Should it be free?

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The death of Internet activist Aaron Swartz has reignited the discussion on free access to information and data on the Internet.First published in Star 2, The Star. Jan 17, 2013.



Star2, ThurSdAy 17 JAnuAry 2013



[email protected]

The death of Internet
activist Aaron Swartz
has reignited the
discussion on free
access to information
and data on the

Should it be free?


AST week, Internet activist
Aaron Swartz was found dead
in his apartment after committing suicide, just a few months
before he was due to stand trial for
offences which include computer
fraud after allegedly stealing millions of documents from academic
research repository JSTOR (Journal
Swartz played a major part in
shaping the way we view, and
use, the Internet today. As a mere
teenager, he co-authored some
specifications for RSS 1.0 (Rich
Site Summary, often referred to
as Really Simple Syndication) and
engineered the online project Open
He was also the co-founder of
Demand Progress, which campaigned against the United States’
SOPA Bill, which was seen as a
move to censor the Internet.
Since his death at age 26, Swartz
has been hailed as a “hero of the
free culture movement”. While this
article isn’t an obituary, I wanted
to discuss the core issue for a lot of
Swartz’s work, that is, free access
to information and data on the
In 2008, Swartz published his
“Guerilla Open Access Manifesto”,
and wrote:
Information is power. But like all
power, there are those who want to

All for
The late Aaron
Swartz has been
hailed as a hero
of the free
keep it for themselves. The world’s
entire scientific and cultural heritage,
published over centuries in books and
journals, is increasingly being digitized and locked up by a handful of
private corporations.
In many ways, Swartz took
it upon himself to free up the
Internet, and transfer the powers
from these corporations and into
the hands of millions of netizens
around the world.
The year after he released the
manifesto, Swartz was involved in
the release of what is believed to
be 20% of documents from Pacer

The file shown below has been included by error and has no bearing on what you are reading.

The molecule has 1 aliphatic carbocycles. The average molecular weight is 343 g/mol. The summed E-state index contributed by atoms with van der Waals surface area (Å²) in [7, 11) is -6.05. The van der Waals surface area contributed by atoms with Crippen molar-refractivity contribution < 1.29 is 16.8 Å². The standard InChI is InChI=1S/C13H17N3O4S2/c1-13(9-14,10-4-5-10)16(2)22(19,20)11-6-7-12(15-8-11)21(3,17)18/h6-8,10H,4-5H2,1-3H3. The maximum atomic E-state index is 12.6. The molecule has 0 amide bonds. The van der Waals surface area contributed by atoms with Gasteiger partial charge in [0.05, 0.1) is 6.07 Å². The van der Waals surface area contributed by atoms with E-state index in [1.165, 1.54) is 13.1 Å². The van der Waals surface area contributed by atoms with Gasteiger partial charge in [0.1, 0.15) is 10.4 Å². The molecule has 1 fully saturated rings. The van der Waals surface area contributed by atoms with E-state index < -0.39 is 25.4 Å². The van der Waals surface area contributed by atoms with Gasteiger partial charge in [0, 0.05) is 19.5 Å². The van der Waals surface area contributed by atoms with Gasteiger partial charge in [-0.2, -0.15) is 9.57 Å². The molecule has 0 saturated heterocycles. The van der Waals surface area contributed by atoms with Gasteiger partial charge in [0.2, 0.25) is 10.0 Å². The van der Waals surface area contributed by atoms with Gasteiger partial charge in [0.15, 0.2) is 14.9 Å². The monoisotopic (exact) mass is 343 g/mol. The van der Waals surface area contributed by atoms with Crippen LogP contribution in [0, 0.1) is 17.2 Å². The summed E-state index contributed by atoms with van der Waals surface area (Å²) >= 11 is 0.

(Public Access to Court Electronic
Records), a database of US judicial
documents which charges users for
access that some believe should be
free as they were produced by public funds.
In 2010, he accessed the
Massachusetts Institute of
Technology’s networks and down-

INTERNET freedom activist Aaron Swartz,
who was found dead in his New York apartment last Friday, struggled for years against
a legal system that he felt had not caught up
to the information age.
Federal prosecutors had tried unsuccessfully to mount a case against him for publishing court documents that normally cost a fee
to download.
In the end, Swartz’s family said, that same
system helped cause his death by branding
as a felon a talented young activist who was
more interested in spreading academic information than in the fraud federal prosecutors
had charged him with.
The death by suicide of Swartz, 26, was
“the product of a criminal justice system rife
with intimidation and prosecutorial overreach,” his family said in a statement on
Saturday. Swartz’s trial was set to begin in
April, with an early hearing scheduled for
later this month.
Federal prosecutors in Boston dismissed
the charges against Swartz on Monday,
including wire fraud and computer fraud.
Swartz was only the latest face of a decadesold movement to push more information into
the public domain. His case highlights society’s uncertain, evolving view of how to treat
people who break into computer systems and
share data not to enrich themselves, but to
make it available to others.
“There’s a battle going on ... to define
everything ... on the Internet in terms
of traditional things that the law understands,” Swartz said in a 2012 speech about
the Internet copyright law known as SOPA.
Under the law, he said, “new technology,
instead of bringing us greater freedom,

loaded 4.8 million articles from
Not everyone agrees with
Swartz’s beliefs and methods. JSTOR
did not pursue a lawsuit against
him, and MIT was believed to have
kept mum (following Swartz’s
death, MIT president L. Rafael Reif
has called for a review of its actions
following the event that led to the
US Attorney Carmen Ortiz was
quoted as saying, when the young
activist was charged in 2011, that
“stealing is stealing whether you
use a computer or a crowbar, and
whether you take documents, data
or dollars”.
Many academicians and online
activists, however, shared Swartz’s
ideals. One report suggested that a
reason why he had gone for JSTOR
was because the fees it collected
went to the publishers, not the original writers of the research papers.

In a sign of solidarity, academicians around the world took to
Twitter in the days following his
suicide to announce that they were
archiving their respective works
online for free access to anyone
who wants to read them.
Tweets of each researcher’s
announcements using the hashtag
#PDFtribute have been compiled
and published at http://pdftribute.
This follows on from Swartz’s
work on the Open Access movement, which encourages the
publishing or archiving of peerreviewed scholarly journal articles
on the Internet to be made available
freely to anyone who wishes to
have access.
In his manifesto (http://archive.
anifesto/Goamjuly2008), Swartz
continued: “The Open Access
Movement has fought valiantly to

InsIght 13

ensure that scientists do not sign
their copyrights away but instead
ensure their work is published on